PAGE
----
Posts tagged “Stats”

Adjusted NHL Points Race (Minus Second Assists)

UPDATE
Here’s some links I’ve found that discuss the topic of second assists more:

Jamie Fitzpatrick discusses the give-and-go and line change scenarios that make the 2nd assist weak.

Interesting article from the Denver Post. Apparently Chris Snow, Wild director of hockey operations, has started to individually track first assists and second assists.

You haven’t heard the last from me on this one. I’ll try to periodically track the NHL scoring race and show the adjusted leaders minus their second assists.

-Brian

I haven’t posted in like 2 years, but I figured I’d post this because I found it a bit interesting. Matt’s probably wondering a) how did Brian remember his WordPress blogger login info? (it was saved on my computer with Firefox password saving) and/or b) is Brian really still registered as a contributor to this site? (apparently I am, for now at least…). But that’s part of the fun.

Thought it’d be interesting to see what the points race would look like if you subtracted out 2nd assists (through today’s games). I just took the top five in points and subtracted out of their 2nd assists:

Kovalchuk 34 adj pts
Lecavalier 31 adj pts
Crosby 31 adj pts
Zetterberg 28 adj pts
Iginla 27 adj pts

With 2nd assists included however,

Lecavalier 42 pts
Kovalchuk 37 pts
Zetterberg 37 pts
Crosby 37 pts
Iginla 36 pts

Pretty much what I expected – obviously it’s going to hurt the playmakers in some way and favor the goal scorers. I just wanted to see who had the most primary assists among these players and if there was anyone who had a disproportionate number of secondary assists.

Kovalchuk is the leading goal scorer (and only has 3 second assists), so he leads in that adjusted format. Lecavalier has 11 second assists of his 24 assists, while Crosby only has 6 second assists of his 23 assists. Zetterberg has 9 second assists of 19 assists. Of the players listed, Henrik had the only second assist on an empty net goal! I was expecting a few more of those than just that one for all these players. Finally, Iginla has 9 second assists of his 21 assists.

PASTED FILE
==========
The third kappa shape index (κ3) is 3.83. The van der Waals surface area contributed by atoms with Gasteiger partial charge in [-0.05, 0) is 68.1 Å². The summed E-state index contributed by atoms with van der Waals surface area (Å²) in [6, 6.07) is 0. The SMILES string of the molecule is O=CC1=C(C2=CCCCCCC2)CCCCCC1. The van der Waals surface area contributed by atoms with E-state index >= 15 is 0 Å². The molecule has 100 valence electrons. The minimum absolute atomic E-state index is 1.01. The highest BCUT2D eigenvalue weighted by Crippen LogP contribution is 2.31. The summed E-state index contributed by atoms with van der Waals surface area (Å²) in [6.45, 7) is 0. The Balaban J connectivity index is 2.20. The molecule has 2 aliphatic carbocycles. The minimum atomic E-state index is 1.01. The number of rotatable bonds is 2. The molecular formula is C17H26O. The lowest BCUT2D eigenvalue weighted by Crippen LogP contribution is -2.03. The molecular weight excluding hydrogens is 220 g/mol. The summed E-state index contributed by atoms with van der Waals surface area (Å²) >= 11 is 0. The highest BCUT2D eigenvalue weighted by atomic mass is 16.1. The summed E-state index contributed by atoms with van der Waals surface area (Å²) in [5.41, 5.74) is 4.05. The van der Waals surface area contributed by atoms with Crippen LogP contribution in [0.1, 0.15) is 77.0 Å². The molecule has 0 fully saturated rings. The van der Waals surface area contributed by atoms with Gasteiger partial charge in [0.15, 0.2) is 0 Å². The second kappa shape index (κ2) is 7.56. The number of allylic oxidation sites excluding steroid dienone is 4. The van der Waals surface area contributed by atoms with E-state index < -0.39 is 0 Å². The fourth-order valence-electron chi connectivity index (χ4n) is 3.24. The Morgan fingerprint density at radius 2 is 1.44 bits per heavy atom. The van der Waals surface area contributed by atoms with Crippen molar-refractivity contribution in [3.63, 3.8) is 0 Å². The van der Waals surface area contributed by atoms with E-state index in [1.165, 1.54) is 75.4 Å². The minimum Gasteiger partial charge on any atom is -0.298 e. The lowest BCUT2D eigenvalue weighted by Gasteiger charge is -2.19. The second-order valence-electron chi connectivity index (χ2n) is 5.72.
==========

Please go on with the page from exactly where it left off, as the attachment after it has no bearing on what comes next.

Note: Daniel Alfredsson left off due to time constraints (He currently has 37 points).

Hank’s production

As a big Henrik Zetterberg fan, I have to draw attention to this blurb from The Sports Forecaster:

Zetterberg, who turned 27 last week, ended the 2006-07 campaign with 49 points in his final 31 contests. Including this year’s 13 points, that works out to 62 points in his last 38 regular season games, which pro-rates to 134 points over a full season. … Over his last 147 games, he is an astonishing plus-60.

Nice numbers to have on hand when someone tries to tell you Zetterberg isn’t a Grade-A superstar in the NHL. (via Snapshots)

NHL updates game reports

The two best new features: a list of players on the ice for each item in the play-by-play and the name of the player who drew the penalty. I’m happy about this because it’ll make writing game reports easier and help ensure accuracy. No more guessing on a penalty not quite caught on camera and no more wondering who that player getting laid out on the edge of the screen was. Also, The format is cleaner and the information is easier to find at a glance, which beats the old look by a long shot. To see it the updates in action, see the reports for the LA/Anaheim game last night. (via On the Forecheck, see post here)

Bruce MacLeod: Penalties Drawn

By posting items beyond updates from practice or immediate reactions to games, Bruce MacLeod is showing that he’s taking his new blog somewhat more seriously than his colleagues. His latest post is an interesting one that provides numbers on the penalties drawn per player thus far in the Wings/Flames series. Perhaps of more interest is the bottom section, which lists all the Detroit players who drew penalties during the regular season. Who was #1? Henrik Zetterberg, with 38.

These kinds of things give you some idea of who’s being most active offensively (defenders are more likely to commit penalties against standouts) as well as who’s getting under the opposition’s skin the most (such as Kirk Maltby, who drew 33).